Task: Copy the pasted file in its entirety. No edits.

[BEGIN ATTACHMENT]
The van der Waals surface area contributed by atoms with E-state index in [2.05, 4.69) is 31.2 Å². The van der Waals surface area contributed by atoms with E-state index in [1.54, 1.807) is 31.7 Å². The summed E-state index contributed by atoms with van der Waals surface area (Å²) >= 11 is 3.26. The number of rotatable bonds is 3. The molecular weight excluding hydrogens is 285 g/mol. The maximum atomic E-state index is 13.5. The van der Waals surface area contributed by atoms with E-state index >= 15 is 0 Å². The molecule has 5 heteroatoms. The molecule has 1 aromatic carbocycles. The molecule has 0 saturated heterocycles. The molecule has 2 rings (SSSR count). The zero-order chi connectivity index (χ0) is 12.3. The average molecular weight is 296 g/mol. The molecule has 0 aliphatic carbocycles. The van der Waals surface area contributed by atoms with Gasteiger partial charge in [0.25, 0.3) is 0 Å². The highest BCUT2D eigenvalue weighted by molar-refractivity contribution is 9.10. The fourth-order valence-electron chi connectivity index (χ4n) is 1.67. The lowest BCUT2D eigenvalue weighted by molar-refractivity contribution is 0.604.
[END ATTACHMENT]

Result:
The van der Waals surface area contributed by atoms with E-state index in [2.05, 4.69) is 31.2 Å². The van der Waals surface area contributed by atoms with E-state index in [1.54, 1.807) is 31.7 Å². The summed E-state index contributed by atoms with van der Waals surface area (Å²) >= 11 is 3.26. The number of rotatable bonds is 3. The molecular weight excluding hydrogens is 285 g/mol. The maximum atomic E-state index is 13.5. The van der Waals surface area contributed by atoms with E-state index >= 15 is 0 Å². The molecule has 5 heteroatoms. The molecule has 1 aromatic carbocycles. The molecule has 0 saturated heterocycles. The molecule has 2 rings (SSSR count). The zero-order chi connectivity index (χ0) is 12.3. The average molecular weight is 296 g/mol. The molecule has 0 aliphatic carbocycles. The van der Waals surface area contributed by atoms with Gasteiger partial charge in [0.25, 0.3) is 0 Å². The highest BCUT2D eigenvalue weighted by molar-refractivity contribution is 9.10. The fourth-order valence-electron chi connectivity index (χ4n) is 1.67. The lowest BCUT2D eigenvalue weighted by molar-refractivity contribution is 0.604.